If the debtor meets its burden of proof with regards to the mechanical test, then he must move on to meet the good-faith test by demonstrating that he is making an effort towards minimizing his expenses while at the same time maximizing resources by use of his educational and employment efforts. If the court then is satisfied that this second element is met, the policy test is reached where the court must consider whether the debtor's attempt to discharge the loans constitutes the kind of abuse section 523(a)(8) was enacted to prevent.

As regards the mechanical test, it is established that the Debtor is presently of extremely limited means without the present financial ability to live independent of his parents. Although not physically impaired, he does suffer from a bipolar disorder as well as personality traits, either one of which or a combination of both have manifested themselves in a chronic inability to obtain and maintain gainful employment. Whether this problem can be attributed to the bipolar disorder is unclear from the evidence, but the facts do establish that the Debtor has exhibited rather serious mental and physiological impairments, any one of which could be the cause of his employment problems. Courts are in agreement that medical problems, including mental illness, can be a significant factor in determining the dischargeability issue. In re Dyer, 40 B.R. 872 (Bankr.E.D.Tenn. 1984); Nichols v. Regents of University of California, 15 B.R. 208 (Bankr.D.Me. 1981); New York State Higher Ed. Services v. Barrington, 7 B.R. 267 (Bankr.W.D.N.Y. 1980). It is not the fact of the physical or mental condition that is critical but rather the effect that condition has upon the debtor's ability to obtain and maintain adequate financial resources during the foreseeable future. As stated in the case of In re Brisco, 16 B.R. 128, 131 (Bankr.S.D.N.Y. 1981), "the dischargeability of student loans should be based upon the certainty of hopelessness, not simply a present inability to fulfill financial commitment". The mere existence of present underemployment in a marginal job is not determinative of the issue, but if that underemployment or marginal employment is caused by mental problems likely to be continuous in nature, then it becomes significant. The Court is satisfied from the evidence that the Debtor is presently suffering from some form of mental or emotional disturbance which presently renders him unable to obtain and maintain suitable employment. He has exhibited mental and personality difficulties at least since 1978 and, coupled with his chronic hospitalizations, treatments and job retention problems, suggest that these difficulties are of a chronic nature with no likelihood of improving in the foreseeable future. Consequently, this Court believes they will continue to make it difficult for him to obtain and maintain gainful employment in the foreseeable future. The problems exhibited by the Debtor giving rise to this Court's conclusion are similar to those found to exist in the cases of In re Dresser, 33 B.R. 63 (Bankr.D.Me. 1983) and In re Dyer, supra. Both of those cases involved individuals who were suffering from chronic mental or emotional disorders. Both courts concluded that the chronic nature of the disorders rendered the debtors in those cases unable to obtain and retain suitable employment. This Court is likewise satisfied that the Debtor will be unable in the foreseeable future to generate enough income to pay off the loan and maintain himself above poverty level. The mechanical test has been met.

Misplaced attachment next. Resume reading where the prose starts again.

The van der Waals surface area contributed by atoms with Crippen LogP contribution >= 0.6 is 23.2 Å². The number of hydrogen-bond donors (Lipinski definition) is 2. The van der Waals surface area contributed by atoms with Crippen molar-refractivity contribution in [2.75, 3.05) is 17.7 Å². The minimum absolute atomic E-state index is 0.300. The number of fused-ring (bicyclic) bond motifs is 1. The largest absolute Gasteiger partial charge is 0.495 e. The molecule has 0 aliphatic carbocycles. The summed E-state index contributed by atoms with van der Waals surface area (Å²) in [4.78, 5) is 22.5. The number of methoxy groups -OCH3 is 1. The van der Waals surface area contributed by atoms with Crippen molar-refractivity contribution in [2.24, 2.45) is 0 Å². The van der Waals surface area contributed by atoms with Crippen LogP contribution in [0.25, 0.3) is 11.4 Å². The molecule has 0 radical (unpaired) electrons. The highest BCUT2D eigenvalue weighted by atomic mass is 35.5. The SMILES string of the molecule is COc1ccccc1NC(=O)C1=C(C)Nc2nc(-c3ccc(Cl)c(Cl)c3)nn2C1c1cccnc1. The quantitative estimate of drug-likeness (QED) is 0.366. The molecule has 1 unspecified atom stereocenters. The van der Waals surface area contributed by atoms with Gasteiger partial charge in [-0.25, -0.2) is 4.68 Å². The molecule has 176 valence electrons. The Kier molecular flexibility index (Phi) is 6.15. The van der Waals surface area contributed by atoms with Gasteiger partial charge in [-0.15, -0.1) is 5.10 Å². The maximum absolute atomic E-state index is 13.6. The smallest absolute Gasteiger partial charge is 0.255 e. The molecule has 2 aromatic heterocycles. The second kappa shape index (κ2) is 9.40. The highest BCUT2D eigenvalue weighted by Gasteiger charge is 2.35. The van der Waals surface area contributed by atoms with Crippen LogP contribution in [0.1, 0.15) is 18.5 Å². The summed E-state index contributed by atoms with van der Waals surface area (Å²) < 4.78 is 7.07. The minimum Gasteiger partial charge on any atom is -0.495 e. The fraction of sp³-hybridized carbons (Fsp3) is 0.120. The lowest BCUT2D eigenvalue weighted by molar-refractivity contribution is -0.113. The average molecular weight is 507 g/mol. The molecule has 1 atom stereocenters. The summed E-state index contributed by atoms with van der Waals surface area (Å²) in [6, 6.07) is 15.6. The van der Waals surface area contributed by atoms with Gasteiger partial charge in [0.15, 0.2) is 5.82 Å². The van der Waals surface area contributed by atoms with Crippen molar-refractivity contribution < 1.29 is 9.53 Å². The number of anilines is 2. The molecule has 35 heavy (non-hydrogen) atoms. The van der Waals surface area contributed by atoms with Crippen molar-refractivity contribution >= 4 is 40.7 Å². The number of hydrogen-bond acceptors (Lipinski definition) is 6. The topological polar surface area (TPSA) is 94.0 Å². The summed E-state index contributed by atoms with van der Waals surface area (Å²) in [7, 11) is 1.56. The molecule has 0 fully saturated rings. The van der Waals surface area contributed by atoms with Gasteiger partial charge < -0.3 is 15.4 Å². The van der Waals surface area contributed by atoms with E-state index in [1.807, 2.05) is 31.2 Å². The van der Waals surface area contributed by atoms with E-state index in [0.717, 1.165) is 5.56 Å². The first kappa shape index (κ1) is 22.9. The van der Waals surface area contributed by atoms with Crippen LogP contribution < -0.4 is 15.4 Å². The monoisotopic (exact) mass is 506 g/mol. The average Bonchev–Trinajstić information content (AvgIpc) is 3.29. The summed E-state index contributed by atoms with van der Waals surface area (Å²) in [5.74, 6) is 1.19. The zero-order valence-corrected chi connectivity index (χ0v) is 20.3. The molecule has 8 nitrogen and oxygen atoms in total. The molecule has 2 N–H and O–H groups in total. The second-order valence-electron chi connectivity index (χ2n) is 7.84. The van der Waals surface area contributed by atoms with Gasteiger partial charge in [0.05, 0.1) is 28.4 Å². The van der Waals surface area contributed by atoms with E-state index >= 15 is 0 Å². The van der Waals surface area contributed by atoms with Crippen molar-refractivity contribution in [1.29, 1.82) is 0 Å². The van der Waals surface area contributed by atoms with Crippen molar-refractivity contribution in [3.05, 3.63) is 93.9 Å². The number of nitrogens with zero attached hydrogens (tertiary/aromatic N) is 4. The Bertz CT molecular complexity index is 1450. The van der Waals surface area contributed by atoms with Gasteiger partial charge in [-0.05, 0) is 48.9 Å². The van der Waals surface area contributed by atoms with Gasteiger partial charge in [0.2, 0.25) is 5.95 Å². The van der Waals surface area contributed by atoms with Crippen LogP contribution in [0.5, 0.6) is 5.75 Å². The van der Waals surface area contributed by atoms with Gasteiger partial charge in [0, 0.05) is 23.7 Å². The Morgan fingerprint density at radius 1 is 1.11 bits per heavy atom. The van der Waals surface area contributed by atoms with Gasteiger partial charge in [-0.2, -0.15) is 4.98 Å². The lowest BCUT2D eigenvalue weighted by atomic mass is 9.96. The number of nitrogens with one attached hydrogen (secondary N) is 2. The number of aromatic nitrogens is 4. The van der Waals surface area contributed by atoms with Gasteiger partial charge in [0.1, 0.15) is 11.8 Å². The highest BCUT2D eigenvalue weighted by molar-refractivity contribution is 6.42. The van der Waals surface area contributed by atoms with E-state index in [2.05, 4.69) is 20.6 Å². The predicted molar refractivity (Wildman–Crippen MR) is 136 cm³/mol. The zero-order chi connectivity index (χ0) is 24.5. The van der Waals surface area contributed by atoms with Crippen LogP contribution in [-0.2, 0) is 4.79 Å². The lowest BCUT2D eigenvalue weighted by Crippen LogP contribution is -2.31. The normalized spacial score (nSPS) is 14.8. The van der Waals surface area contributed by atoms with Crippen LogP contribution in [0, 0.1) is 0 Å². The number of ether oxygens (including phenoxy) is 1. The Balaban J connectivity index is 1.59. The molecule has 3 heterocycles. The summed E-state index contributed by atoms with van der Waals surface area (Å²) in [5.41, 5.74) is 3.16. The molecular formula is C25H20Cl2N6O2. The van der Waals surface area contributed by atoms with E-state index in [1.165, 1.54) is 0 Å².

With respect to the good-faith test, this Court believes from the facts that the Debtor has made an effort to maximize his resources such as they are. He has exhibited a desire and willingness to obtain and maintain meaningful employment over the years without much success. The Debtor, despite his unrealistic characterization of himself as a professional salesman, can be regarded as an underachiever probably doomed to minimum wage jobs similar to what he is presently engaged in. Given his present living standards, his job history and health problems, the Court believes the Debtor is minimizing his expenses while maximizing his resources.

Finally, the Court does not believe that the Debtor's motivation for attempting to discharge the student loans in question constitutes the kind of abuse section 523(a)(8) was enacted to prevent.

Accordingly, and for the reasons stated, the Court concludes that the indebtedness of Marlin Binder in the sum of $6,762.64 plus interest at the rate of 7% per annum owing to the United States Department of Education is dischargeable, the Debtor having met the undue hardship standard of section 523(a)(8)(B) of the Bankruptcy Code.